Jan. 16, 2009
THE HARTILL FILE
Who: Angela Hartill
Stats: 12.0 pts, 4.9 rebs
Born: Dec. 1, 1986
Hometown: Deer Park, Wash.
Parents: Ann Hovley and Miles Hartill
Trivia: Rooms with Amy Beggin and Jessica Kielpinski. Best recipe is lemon & pepper chicken. Likes to draw with pencil or charcoal. Last book read was Twilight.
By Richard Stevens -- Senior Writer/GoLobos.com
It's a bit of an exaggeration, a borrowing from a scene in the movie "Animal House", but it's a good way to illustrate what Angela Hartill sometimes goes through on the basketball court.
There is critical creature of conscience on Hartill's right shoulder nagging her and saying things like, "What did you do that for? That was a dumb foul!" There is another voice on the other shoulder saying, "Forget about it. Move on. No big deal."
The nagging creature brings Hartill down, takes her out of her game. The other voice makes her better.
"The biggest problem she has is with herself," said Lobos coach Don Flanagan. "There are very few people who can guard her when she is playing relaxed. But she can take herself out of a game for a while with her thoughts.
"She is hard on herself. She doesn't accept the minuteness failure. If she forgets to do something or makes a mistake, she might be down on herself for several minutes."
Now, it's not that Hartill is unaware of her inner demons. She knows she is a bit of a perfectionist and, like most perfectionists, she lingers too long on things that, well, didn't go perfect. Like a missed layup. Like a bad pass. Like a bad foul.
"For me, it's so much mental, " says the 6-foot-3 senior. " I need to control my thoughts, control what's going on in my head. I need to get rid of my bad thoughts and move on. That's the biggest thing holding me back and I need to handle it, but easier said than done."
Actually, Hartill has a technique to wash away the bad thoughts. If you ever notice her talking on the court, it's that technique at work. But it's not that Hartill is running around the court talking to herself or the guys on her shoulders. Instead, she talks to teammate, roommate and best friend, Amy Beggin.
They have this thing they do to produce calmness, concentration and hopefully self-forgiveness. It's a word association thing, but Hartill won't divulge the inner working of this procedure.
"We have a little thing we do on the court," said Hartill. "I can't give away the secret. One of us will say a word in the category and the other person has to respond with a word in the same category. We can't say the same word twice. We stay in the category, but I can't tell you what it is."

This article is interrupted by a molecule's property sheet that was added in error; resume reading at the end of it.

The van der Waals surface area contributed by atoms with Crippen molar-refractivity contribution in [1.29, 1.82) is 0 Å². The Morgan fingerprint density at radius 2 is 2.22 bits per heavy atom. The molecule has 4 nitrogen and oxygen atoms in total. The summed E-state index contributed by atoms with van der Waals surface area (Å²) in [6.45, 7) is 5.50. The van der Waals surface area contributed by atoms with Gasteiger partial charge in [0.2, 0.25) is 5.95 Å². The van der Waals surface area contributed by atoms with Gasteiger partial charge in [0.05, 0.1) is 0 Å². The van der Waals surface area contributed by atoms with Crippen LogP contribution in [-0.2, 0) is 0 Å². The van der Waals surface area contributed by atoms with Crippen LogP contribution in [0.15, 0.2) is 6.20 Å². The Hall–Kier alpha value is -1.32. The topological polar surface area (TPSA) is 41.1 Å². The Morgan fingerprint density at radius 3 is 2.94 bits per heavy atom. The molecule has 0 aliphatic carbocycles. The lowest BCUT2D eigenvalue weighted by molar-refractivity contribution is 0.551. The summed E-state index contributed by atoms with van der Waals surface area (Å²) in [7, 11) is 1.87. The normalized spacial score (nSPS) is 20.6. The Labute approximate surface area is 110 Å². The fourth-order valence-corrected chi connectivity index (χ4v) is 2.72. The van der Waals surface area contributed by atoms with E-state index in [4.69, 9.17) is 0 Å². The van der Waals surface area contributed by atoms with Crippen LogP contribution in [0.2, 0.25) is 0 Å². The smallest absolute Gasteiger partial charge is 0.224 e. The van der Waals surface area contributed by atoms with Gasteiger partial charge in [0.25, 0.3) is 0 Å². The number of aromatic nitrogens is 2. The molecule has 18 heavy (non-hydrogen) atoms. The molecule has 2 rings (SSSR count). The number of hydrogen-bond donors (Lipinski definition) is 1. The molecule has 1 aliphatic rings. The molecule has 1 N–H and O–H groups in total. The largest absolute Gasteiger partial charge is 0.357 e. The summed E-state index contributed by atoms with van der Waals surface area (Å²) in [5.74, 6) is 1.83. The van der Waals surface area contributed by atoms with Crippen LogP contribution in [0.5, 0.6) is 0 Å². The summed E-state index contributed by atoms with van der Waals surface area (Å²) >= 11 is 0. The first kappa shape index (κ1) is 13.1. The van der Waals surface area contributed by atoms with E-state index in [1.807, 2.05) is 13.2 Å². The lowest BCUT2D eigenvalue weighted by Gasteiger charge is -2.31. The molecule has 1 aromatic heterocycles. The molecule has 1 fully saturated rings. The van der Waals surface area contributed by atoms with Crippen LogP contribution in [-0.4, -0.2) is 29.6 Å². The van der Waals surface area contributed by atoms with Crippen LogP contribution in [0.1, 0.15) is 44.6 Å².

OK, the category isn't food (we think), but if it was the sequence might go like this. Hartill or Beggin miss an easy shot, whatever, and one of them is ticked off. Let's say it's Hartill.
So Amy says: "Lasagna," and Angela says, "Noodles."
Amy says, "Sauce," and Angela says, "Alfredo."
And hopefully the bad moment has been washed away. "Our thinking about the reply, gets our minds off the mistake," says Hartill. "It helps us get past something. For the most part, it works."
For the most part, Hartill doesn't really need the word association game much because she usually is performing at a high level just like the UNM team that has twice pushed itself into The Associated Press Top 25.
Hartill is a solid threat inside for the Lobos because she can go out and knock down a 3-pointer, has a sweet 15-foot set shot, and has a dazzling array of moves in the low post.
"She is a player who creates problems for the opposition," said Flanagan. "She probably has better moves inside than Dionne (ex-Lobo Dionne Marsh). She always has the toughest defensive assignment inside and is a blue collar type player. She has been great to coach."
Hartill came to UNM from Deer Park, Wash. She had a chance to throw the shot put in college, but preferred to shoot basketballs. She obviously is one of the UNM leaders on the court. She also has a lot of responsibility on the court. Her teammates need her to score points, play defense and stay in the game physically and mentally.
"I enjoy the role," said Hartill. "It's like it was in high school when my team depended on me. It's nice to get back to that because that was a very enjoyable time in my life and I want to embrace that role again here.
"This is a fun team. This is the best chemistry we've had since I've been here. There are conflicts. We're girls and we sometimes let little things bother us. It happens. But we all know how to get over things and never carry anything onto the court. We hang out with each other. It's really nice.
"I'm really happy I came to UNM. They have everything I wanted here. But I want to pick it up this year and have a great season. It's my last year and I have nothing to lose."
Well, maybe one thing, Angela: Mr. Nag, that annoying creature on your right shoulder.
Editor's Note: Richard Stevens is a former Associate Sports Editor and sports columnist for The Albuquerque Tribune. You can reach him at firstname.lastname@example.org. Previous articles are available at The Richard Stevens Corner